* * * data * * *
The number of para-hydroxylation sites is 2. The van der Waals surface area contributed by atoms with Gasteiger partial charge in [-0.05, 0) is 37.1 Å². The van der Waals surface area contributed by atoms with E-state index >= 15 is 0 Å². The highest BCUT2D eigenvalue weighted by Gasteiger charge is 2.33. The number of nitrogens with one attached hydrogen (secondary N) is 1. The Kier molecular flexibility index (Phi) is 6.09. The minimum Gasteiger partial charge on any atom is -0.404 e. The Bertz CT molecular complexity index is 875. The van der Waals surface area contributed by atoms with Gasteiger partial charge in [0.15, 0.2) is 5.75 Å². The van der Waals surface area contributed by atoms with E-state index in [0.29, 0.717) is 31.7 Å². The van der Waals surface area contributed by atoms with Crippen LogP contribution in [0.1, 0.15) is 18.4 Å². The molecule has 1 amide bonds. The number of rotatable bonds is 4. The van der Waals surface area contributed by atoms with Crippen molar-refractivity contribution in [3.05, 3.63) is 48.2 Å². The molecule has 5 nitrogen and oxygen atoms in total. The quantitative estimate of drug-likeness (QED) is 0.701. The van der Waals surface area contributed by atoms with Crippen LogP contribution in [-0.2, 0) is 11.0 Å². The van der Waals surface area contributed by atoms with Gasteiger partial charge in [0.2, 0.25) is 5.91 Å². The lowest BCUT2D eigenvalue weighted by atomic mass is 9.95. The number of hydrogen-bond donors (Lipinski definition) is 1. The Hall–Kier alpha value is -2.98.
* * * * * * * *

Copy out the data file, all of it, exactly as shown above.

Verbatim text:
The number of para-hydroxylation sites is 2. The van der Waals surface area contributed by atoms with Gasteiger partial charge in [-0.05, 0) is 37.1 Å². The van der Waals surface area contributed by atoms with E-state index >= 15 is 0 Å². The highest BCUT2D eigenvalue weighted by Gasteiger charge is 2.33. The number of nitrogens with one attached hydrogen (secondary N) is 1. The Kier molecular flexibility index (Phi) is 6.09. The minimum Gasteiger partial charge on any atom is -0.404 e. The Bertz CT molecular complexity index is 875. The van der Waals surface area contributed by atoms with Gasteiger partial charge in [0.15, 0.2) is 5.75 Å². The van der Waals surface area contributed by atoms with E-state index in [0.29, 0.717) is 31.7 Å². The van der Waals surface area contributed by atoms with Crippen LogP contribution in [0.1, 0.15) is 18.4 Å². The molecule has 1 amide bonds. The number of rotatable bonds is 4. The van der Waals surface area contributed by atoms with Crippen molar-refractivity contribution in [3.05, 3.63) is 48.2 Å². The molecule has 5 nitrogen and oxygen atoms in total. The quantitative estimate of drug-likeness (QED) is 0.701. The van der Waals surface area contributed by atoms with Crippen LogP contribution in [-0.2, 0) is 11.0 Å². The van der Waals surface area contributed by atoms with Gasteiger partial charge in [0.2, 0.25) is 5.91 Å². The lowest BCUT2D eigenvalue weighted by atomic mass is 9.95. The number of hydrogen-bond donors (Lipinski definition) is 1. The Hall–Kier alpha value is -2.98.